Bias: A CBS Insider Exposes How the Media Distort the News
This is a timely, important, even vital book whose message is unfortunately compromised by its style. Goldberg, a highly-respected newsman, has a compelling case to make about liberal bias in television news reporting, and he backs his arguments up with plenty of evidence and astute analysis. Had he opted for a tone of level-headed exposition, he could have been even more persuasive, but instead causes the reader to suspect his motivations at precisely those moments when one's full attention should be on the substance of his points.
It is difficult to take seriously a polemic that insists, in highly emotional terms, upon demonizing its subjects, especially when those subjects are taken to task for demonizing some of their subjects. Even while excoriating Eric Engberg for his patently biased portrayal of presidential candidate Steven Forbes, here is Goldberg, a respected and hugely talented journalist, constantly referring to Dan Rather as "The Dan," a belittling epithet unworthy of a serious writer with something important to say. ("Everyone is afraid of crossing The Dan, who, Sicilian style, divides the world into friends and enemies.") That he has great anger directed at Rather is understandable, but his perception of Rather's interpersonal failings, his ego, his management style and his arrogance are, when you get right down to it, utterly beside the point, or at least ought to be.
What is important is that Rather is a perpetrator, in Goldberg's view, of the liberal tilt discussed in Bias. That Rather presents news in a slanted manner is the salient issue, and it's the only thing that is salient, or should be, at least for the thesis being put forth here. That he took out after Goldberg following Goldberg's inflammatory op-ed piece in the Wall Street Journal is lamentable, even execrable, but it's irrelevant. And it is in Goldberg's vicious return diatribe that Bias takes a wrong turn. What a more powerful case could have been made if Goldberg hadn't alerted us so candidly to his extreme distaste for Rather. (That Goldberg takes pains to assure us he doesn't hate Rather while he tears him apart is like Rush Limbaugh repeating endlessly that he didn't hate Bill Clinton even as he tried to convince us that the former president was the devil incarnate, or Louis Farrakhan claiming he is not anti-Semitic. If it walks like a duck, etc., etc…)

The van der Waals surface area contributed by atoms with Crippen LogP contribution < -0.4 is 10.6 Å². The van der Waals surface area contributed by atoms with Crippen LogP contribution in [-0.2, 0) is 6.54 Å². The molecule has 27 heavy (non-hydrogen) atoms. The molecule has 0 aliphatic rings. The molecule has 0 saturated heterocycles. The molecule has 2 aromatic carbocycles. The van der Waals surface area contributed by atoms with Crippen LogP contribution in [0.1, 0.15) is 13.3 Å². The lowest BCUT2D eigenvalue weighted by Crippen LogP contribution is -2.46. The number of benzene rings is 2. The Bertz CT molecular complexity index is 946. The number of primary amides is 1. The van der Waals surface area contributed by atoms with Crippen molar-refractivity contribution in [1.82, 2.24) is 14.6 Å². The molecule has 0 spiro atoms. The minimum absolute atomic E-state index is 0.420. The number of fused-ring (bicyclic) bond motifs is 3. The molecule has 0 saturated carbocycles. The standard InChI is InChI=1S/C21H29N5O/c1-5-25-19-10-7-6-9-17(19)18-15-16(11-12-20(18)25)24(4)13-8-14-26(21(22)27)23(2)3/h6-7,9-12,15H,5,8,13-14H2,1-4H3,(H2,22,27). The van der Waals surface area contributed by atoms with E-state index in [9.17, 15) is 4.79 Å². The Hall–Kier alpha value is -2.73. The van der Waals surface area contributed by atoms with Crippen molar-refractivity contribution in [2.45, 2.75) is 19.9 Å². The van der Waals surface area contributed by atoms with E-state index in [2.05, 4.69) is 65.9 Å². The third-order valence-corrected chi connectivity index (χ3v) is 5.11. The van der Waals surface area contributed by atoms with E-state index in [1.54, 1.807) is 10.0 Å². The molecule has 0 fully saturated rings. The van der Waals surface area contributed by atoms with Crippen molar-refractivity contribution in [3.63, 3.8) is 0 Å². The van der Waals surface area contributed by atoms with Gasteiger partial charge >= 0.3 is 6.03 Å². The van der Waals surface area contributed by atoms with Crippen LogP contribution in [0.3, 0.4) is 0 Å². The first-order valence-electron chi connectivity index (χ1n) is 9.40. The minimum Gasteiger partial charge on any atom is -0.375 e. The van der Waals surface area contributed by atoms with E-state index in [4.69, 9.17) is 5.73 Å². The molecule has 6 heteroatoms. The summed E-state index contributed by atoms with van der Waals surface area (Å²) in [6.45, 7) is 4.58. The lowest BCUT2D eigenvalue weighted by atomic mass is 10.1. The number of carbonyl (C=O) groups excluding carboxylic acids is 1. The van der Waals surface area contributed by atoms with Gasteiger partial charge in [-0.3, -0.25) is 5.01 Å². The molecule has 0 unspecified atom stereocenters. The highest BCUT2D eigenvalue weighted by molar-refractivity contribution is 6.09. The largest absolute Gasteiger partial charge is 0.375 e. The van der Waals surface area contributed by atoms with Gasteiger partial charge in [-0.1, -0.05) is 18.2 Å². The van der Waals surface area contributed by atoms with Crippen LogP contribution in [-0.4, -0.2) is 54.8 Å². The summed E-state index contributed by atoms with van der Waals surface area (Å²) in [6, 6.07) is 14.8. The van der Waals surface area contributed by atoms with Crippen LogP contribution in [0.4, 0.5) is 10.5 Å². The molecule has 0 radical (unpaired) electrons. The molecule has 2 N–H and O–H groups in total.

The high emotional content isn't helped by Goldberg's distrust of his own ability to make a cogent argument. His insistence on driving his points home with a tidal wave of exclamation points and repetition is not only self-conscious but unnecessary. When a CBS executive tells him his op-ed piece was tantamount to rape of the exec's wife and kidnapping of his children, we get it. It's a powerful moment, and we get it. We don't need it thrust back at us over and over, in italics and with exclamation points (sometimes four!!!!). We got it the first time and repetition only dulls the point and makes us wonder: doesn't the author think we understood it the first time? Does he not believe in his own ability to make a point?
Some strong-handed editing might have caught these lapses, and others as well, such as this self-negating sentence: "An especially courageous producer at 60 Minutes, whose name I won't mention to protect her from possible repercussions, left a voice mail saying, 'I agree with your premise and am proud to tell anybody that I do.'" Goldberg gives us a powerful example of liberal bias by quoting verbatim from Peter Jennings identifying a group of senators and constantly referring to "conservative" Senator So-and-So but never "liberal" anybody. Yet this example was dulled when Goldberg points out that Rush Limbaugh is repeatedly identified as the "conservative" talk show host yet Rosie O'Donnell is never called the "liberal" talk show host. That Limbaugh's show is about conservative politics and O'Donnell's is about quickie interviews with movie stars is the reason for that particular difference, not liberal media bias, and is therefore not a good example in support of the book's thesis.